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Pacific nations

Former coup leaders Sitiveni Rabuka and Voreqe Bainimarama, the incumbent prime minister, square off in Fiji election

  • Given the history of coups, political stability has been a major issue leading up to the election, as have racial tensions and economic issues
  • Fiji has not allowed the political tensions to affect its vital tourism industry, which promotes the Pacific nation’s beaches and friendly, welcoming people
PUBLISHED : Tuesday, 13 November, 2018, 6:08pm
UPDATED : Tuesday, 13 November, 2018, 9:26pm

Two men who led different military coups in Fiji will battle for control of the island nation in a general election on Wednesday.

Opinion polls indicate Prime Minister Voreqe Bainimarama is poised to win a second term, four years after he first held democratic elections in 2014 and eight years after seizing power in a coup.

His main opponent is Sitiveni Rabuka, who led two military coups in the 1980s before serving for seven years as prime minister. Just this week, a judge cleared Rabuka of an electoral disclosure violation in a case many viewed as being politically motivated.

Fiji has not allowed the political tensions to affect its vital tourism industry, which promotes the Pacific nation’s pristine, sunny beaches and friendly, welcoming people.

We’re bound to have another coup if he doesn’t win
Recent graduate Robert Lum On on Bainimarama’s electoral strategy

Given the history of coups, political stability has been a big issue leading up to the election, as have racial tensions and economic issues.

“Bainimarama does look set to secure his second victory at the polls and has already led the country for 13 years through a period of relative stability,” said Jonathan Pryke, the director of the Pacific Islands Programme at the Lowy Institute, an Australian think tank.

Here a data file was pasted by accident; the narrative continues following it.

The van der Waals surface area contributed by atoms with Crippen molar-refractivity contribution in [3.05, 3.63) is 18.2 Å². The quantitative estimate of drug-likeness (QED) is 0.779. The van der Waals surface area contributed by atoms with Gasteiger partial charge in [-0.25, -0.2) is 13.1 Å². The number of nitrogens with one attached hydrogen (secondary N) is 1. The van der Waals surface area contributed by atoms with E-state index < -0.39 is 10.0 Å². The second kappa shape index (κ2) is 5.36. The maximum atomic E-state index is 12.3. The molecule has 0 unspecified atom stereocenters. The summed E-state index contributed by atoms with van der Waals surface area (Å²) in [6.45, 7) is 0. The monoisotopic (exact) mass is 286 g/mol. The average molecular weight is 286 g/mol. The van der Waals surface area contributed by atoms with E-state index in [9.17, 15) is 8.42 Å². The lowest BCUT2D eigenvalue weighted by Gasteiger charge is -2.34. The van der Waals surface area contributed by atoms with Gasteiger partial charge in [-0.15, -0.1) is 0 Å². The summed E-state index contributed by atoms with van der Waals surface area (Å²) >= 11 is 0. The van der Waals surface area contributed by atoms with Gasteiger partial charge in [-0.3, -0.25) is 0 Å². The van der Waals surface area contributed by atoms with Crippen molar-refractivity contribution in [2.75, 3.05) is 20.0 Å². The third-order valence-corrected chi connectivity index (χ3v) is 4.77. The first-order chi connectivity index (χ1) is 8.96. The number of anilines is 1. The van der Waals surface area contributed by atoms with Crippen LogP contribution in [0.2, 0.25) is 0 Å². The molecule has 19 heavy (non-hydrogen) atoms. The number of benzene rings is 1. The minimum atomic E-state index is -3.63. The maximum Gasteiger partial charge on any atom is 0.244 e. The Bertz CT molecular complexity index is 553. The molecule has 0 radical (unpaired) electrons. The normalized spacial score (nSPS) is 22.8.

Many people in the nation of 920,000 seem appreciative of the economic gains they have made under Bainimarama.

“There are no school fees. Before, I paid a couple hundred for school fees,” said Mere Rigamoto, a 42-year-old mother of three boys. “Bainimarama’s government is not bad. He is OK.”

But Bainimarama has a troubled political history that has contributed to the coup culture. There are rumours he could stage another coup should he lose the election.

“We’re bound to have another coup if he doesn’t win,” said 30-year-old Robert Lum On, a recent university graduate.

Fiji became independent from the UK in 1970. In 1987, Rabuka staged two racially charged coups to return the country to the hands of indigenous Fijians, called “iTaukei,” and away from Fijians of Indian descent, or Indo-Fijians.

Bainimarama’s key success has been to establish the name ‘Fijian’ for all citizens of Fiji
Richard Herr, professor at Fiji National University

iTaukei make up about 57 per cent of the country’s population, while Indo-Fijians make up 38 per cent.

Indo-Fijians have been a major ethnic group in Fiji since colonial times, when the British brought them in to work the sugar cane plantations. Many Indo-Fijians favour Bainimarama, whose new constitution in 2013 removed race quotas from parliament.